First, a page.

Tuesday, December 22, 2009

Let's play some jazz

Blogging will be near non-existent for the next few days due to the holidays, so I thought it would be fun to post a fun little clip that I keep watching over and over again. It's Bill Cosby on the Dick Cavett Show talking about a time he drummed for Sonny Stitt. Yes, it's nine minutes long, but if you like Cosby's way of storytelling, it's not long.

Happy holidays.

Monday, December 21, 2009

Heavy Metal Drummer

Something that's been brewing for a couple of months that I haven't written about is that I have a new band going. We have no name, no songs completed, no plans to record soon, or any shows lined up. And I can't begin to tell you how great that is.

With all due respect to the bands I've played with before, I have the most fun with bands that start from scratch. A couple of bands I played with found me having to learn songs very quickly before a show in a few weeks or a month. Well, as fun and challenging as that may be, having a clean slate is a nice alternative. There's no rush, but there's no desire to just let things lag.

Basically, a few months ago, I pitched the idea via a Facebook status update about starting a new band. The message was simple: "Eric Grubbs thinks it's time to start a new band." Luckily, my friend Kyle expressed interest in playing guitar and singing. He's played in bands for years and has been between bands for almost a year. Then there is Mike, who was someone I was introduced to through a mutual friend at a restaurant opening. We hit it off pretty well and he mentioned he played bass. Suddenly, without really trying to force things into motion, I had some guys I could play with.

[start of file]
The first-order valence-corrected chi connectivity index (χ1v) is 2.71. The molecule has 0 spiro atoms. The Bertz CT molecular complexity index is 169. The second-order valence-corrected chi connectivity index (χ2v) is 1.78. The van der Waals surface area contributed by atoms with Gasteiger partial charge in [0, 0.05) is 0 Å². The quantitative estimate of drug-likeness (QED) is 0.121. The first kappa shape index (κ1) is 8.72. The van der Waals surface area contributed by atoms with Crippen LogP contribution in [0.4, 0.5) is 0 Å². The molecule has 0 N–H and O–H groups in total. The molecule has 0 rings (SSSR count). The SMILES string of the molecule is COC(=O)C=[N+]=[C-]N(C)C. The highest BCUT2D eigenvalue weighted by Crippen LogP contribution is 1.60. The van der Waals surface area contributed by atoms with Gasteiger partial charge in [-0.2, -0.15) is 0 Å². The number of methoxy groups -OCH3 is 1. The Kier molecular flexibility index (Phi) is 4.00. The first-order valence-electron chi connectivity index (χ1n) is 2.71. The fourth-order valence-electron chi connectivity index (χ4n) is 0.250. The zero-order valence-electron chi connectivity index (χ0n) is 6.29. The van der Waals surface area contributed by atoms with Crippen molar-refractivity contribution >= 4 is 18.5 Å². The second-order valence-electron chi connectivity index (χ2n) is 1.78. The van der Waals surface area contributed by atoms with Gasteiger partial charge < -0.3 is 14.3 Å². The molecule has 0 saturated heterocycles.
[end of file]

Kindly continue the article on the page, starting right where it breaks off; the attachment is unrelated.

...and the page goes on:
So far, band practice has been different from all my previous bands: we practice somewhat quietly in my bedroom. Pads are still all over my drums and cymbals, so I'm not bashing away at ear-splitting volume thinking that I'm playing in sync with the other guys. Our songs are coming together, and there's a classic rock vibe to the riffs and beats. Of course, that could change with the more songs we write.

I know I tend to lean on complaining about the things that going wrong in my life (hello, dryer and heater issues!), but this is one of many things that is going so right in my life. I hope to update our progress soon, so you're in the loop.

Thursday, December 17, 2009

The calls are coming from inside the house

I don't have many Christmas-themed traditions other than present shopping, hanging some lights in my house, and listening to Christmas music, but I do like to watch a few holiday-themed movies and TV specials. One of the obvious, no-brainers is the Charlie Brown Christmas special. Elf is another one. But being a huge horror flick fan as well, the original Black Christmas is also another one.

I've written about this flick for Richard's site, and my opinions still stand. But I'd like to add a few things now that I've seen the film on a bigger TV (42-inch over 32-inch made for a much different experience) and after I've seen the absolutely awful remake that for clarity purposes I'll call Black X-Mas.

I never knew how much humor was laced into the original. The humor tends to break up some of the tension of the story, but the humor doesn't derail the story. Matter of fact, it's like you get to take a breath between all those obscene phonecalls and creepy camera angles.